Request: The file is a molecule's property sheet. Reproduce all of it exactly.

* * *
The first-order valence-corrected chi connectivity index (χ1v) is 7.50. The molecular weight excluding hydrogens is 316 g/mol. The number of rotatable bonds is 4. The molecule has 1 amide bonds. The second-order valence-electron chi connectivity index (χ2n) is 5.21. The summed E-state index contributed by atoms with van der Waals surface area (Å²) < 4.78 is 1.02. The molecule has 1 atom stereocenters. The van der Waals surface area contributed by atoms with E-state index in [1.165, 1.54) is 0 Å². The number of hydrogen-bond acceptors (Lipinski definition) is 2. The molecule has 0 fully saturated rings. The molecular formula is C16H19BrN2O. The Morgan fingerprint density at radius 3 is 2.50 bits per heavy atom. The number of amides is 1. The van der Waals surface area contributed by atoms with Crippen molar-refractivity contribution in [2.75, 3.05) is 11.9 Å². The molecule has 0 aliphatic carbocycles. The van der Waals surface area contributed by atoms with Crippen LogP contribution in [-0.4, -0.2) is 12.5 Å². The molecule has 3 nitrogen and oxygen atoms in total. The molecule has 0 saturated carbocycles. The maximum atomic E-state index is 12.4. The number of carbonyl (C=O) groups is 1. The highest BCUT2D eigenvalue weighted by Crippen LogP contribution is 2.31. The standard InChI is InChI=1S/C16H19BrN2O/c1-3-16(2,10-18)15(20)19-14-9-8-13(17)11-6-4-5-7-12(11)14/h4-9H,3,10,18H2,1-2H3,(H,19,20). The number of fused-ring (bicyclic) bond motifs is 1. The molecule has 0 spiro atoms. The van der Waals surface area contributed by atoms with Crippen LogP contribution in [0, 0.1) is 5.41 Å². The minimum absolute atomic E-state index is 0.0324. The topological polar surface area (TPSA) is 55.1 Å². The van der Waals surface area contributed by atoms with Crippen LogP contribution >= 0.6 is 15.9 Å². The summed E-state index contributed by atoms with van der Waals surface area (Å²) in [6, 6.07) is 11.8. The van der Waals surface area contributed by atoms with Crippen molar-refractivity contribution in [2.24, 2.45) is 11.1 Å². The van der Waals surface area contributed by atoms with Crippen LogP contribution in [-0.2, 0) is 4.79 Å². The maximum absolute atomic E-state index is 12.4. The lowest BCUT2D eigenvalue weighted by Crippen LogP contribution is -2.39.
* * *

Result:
The first-order valence-corrected chi connectivity index (χ1v) is 7.50. The molecular weight excluding hydrogens is 316 g/mol. The number of rotatable bonds is 4. The molecule has 1 amide bonds. The second-order valence-electron chi connectivity index (χ2n) is 5.21. The summed E-state index contributed by atoms with van der Waals surface area (Å²) < 4.78 is 1.02. The molecule has 1 atom stereocenters. The van der Waals surface area contributed by atoms with E-state index in [1.165, 1.54) is 0 Å². The number of hydrogen-bond acceptors (Lipinski definition) is 2. The molecule has 0 fully saturated rings. The molecular formula is C16H19BrN2O. The Morgan fingerprint density at radius 3 is 2.50 bits per heavy atom. The number of amides is 1. The van der Waals surface area contributed by atoms with Crippen molar-refractivity contribution in [2.75, 3.05) is 11.9 Å². The molecule has 0 aliphatic carbocycles. The van der Waals surface area contributed by atoms with Crippen LogP contribution in [-0.4, -0.2) is 12.5 Å². The molecule has 3 nitrogen and oxygen atoms in total. The molecule has 0 saturated carbocycles. The maximum atomic E-state index is 12.4. The number of carbonyl (C=O) groups is 1. The highest BCUT2D eigenvalue weighted by Crippen LogP contribution is 2.31. The standard InChI is InChI=1S/C16H19BrN2O/c1-3-16(2,10-18)15(20)19-14-9-8-13(17)11-6-4-5-7-12(11)14/h4-9H,3,10,18H2,1-2H3,(H,19,20). The number of fused-ring (bicyclic) bond motifs is 1. The molecule has 0 spiro atoms. The van der Waals surface area contributed by atoms with Crippen LogP contribution in [0, 0.1) is 5.41 Å². The minimum absolute atomic E-state index is 0.0324. The topological polar surface area (TPSA) is 55.1 Å². The van der Waals surface area contributed by atoms with Crippen LogP contribution >= 0.6 is 15.9 Å². The summed E-state index contributed by atoms with van der Waals surface area (Å²) in [6, 6.07) is 11.8. The van der Waals surface area contributed by atoms with Crippen molar-refractivity contribution in [2.24, 2.45) is 11.1 Å². The van der Waals surface area contributed by atoms with Crippen LogP contribution in [-0.2, 0) is 4.79 Å². The maximum absolute atomic E-state index is 12.4. The lowest BCUT2D eigenvalue weighted by Crippen LogP contribution is -2.39.